Mortgages and the New Tax Code

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Published by Dan Morrison

As a note, those planning on tapping equity for college expenses for children or grandchildren will also need to reconsider their options. While taxes can’t be the only factor in any decision, they are a crucial component to your overall financial picture.

Recently, I’ve been working with a couple whose goal is to purchase a home near the shore. Grandkids are on the way in a few years (at least that’s their hope!), and they imagine this to be a wonderful way for them to spend time with their family on summer vacations.

Originally, the plan for the purchase was straight forward – a strategy many have used. They own their present home with only a small mortgage. The plan would be for them to borrow the needed funds from the equity of their current home, buy the second home outright (which they would ultimately retire to) and then pay off all loans in a few years when they sell their existing home. Given their time frame, this seemed like the most cost-effective option.

Unfortunately, the Tax Cuts and Jobs Act of 2017 derailed those plans. In February, the IRS clarified the deductibility of interest on Home Equity Lines of Credit (HELOCS) and Equity Loans. Any loans taken out AFTER December 15th, 2017 would be subject to new limitations. From that date forward, only interest from loans that are used to improve the primary property can be deducted. Previously, you could deduct interest on all equity loans or lines, regardless of the intended use of the funds. The only limitation was that interest was only deductible on the first $1 million of aggregate debt.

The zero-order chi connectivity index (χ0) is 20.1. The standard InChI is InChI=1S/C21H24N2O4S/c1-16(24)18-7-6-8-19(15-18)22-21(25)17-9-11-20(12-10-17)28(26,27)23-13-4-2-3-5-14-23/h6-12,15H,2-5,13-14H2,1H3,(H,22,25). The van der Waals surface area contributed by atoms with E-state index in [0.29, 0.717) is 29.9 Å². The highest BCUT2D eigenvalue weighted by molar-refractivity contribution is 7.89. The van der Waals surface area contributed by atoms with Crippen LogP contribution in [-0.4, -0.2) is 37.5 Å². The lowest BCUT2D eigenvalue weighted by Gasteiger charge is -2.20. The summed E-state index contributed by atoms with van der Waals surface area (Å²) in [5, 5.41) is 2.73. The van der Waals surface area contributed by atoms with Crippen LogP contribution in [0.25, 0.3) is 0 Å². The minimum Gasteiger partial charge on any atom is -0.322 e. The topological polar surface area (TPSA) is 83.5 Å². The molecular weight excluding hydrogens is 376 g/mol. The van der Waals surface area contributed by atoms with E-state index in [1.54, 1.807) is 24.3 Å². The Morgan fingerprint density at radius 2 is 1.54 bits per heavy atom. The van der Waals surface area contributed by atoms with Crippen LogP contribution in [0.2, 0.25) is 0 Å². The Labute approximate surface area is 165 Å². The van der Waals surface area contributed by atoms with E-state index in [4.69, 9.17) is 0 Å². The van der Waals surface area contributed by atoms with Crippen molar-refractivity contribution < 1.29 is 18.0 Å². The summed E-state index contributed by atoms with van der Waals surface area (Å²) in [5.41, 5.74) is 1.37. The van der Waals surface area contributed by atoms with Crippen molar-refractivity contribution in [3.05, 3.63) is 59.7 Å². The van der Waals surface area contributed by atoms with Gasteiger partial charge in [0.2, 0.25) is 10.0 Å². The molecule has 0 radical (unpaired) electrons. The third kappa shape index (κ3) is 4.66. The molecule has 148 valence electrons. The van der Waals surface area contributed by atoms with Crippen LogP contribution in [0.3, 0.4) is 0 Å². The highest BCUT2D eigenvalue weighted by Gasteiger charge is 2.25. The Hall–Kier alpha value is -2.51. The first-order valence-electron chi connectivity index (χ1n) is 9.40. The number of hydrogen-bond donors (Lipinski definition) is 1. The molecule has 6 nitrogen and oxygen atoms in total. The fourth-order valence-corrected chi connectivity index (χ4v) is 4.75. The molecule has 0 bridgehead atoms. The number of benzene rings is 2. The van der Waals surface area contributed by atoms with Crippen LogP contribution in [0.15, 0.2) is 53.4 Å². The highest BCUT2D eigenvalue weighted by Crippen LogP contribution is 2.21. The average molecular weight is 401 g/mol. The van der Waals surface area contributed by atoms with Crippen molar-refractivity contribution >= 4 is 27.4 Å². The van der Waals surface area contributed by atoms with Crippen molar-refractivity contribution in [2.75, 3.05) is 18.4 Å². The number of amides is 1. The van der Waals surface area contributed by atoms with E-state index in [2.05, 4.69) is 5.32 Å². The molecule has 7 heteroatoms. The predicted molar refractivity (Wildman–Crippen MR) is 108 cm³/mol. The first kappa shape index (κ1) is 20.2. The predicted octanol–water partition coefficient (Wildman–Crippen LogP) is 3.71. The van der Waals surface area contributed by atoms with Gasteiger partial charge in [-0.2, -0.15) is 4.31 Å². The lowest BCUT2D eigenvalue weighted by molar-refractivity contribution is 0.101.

Now, my clients must decide between the two remaining options: refinance their current mortgage, incorporating the new money needed, or take a mortgage out on the new home at purchase. These are the only ways to maintain interest deductibility. Additionally, the aggregate debt limit has been lowered to $750,000.

As a note, those planning on tapping equity for college expenses for children or grandchildren will also need to reconsider their options. While taxes can’t be the only factor in any decision, they are a crucial component to your overall financial picture.

Creating a thought-out and simple plan can help guard against surprises that have resulted from the new tax code. To begin the plan-making process please complete our Risk Tolerance Questionnaire and set up a client profile.

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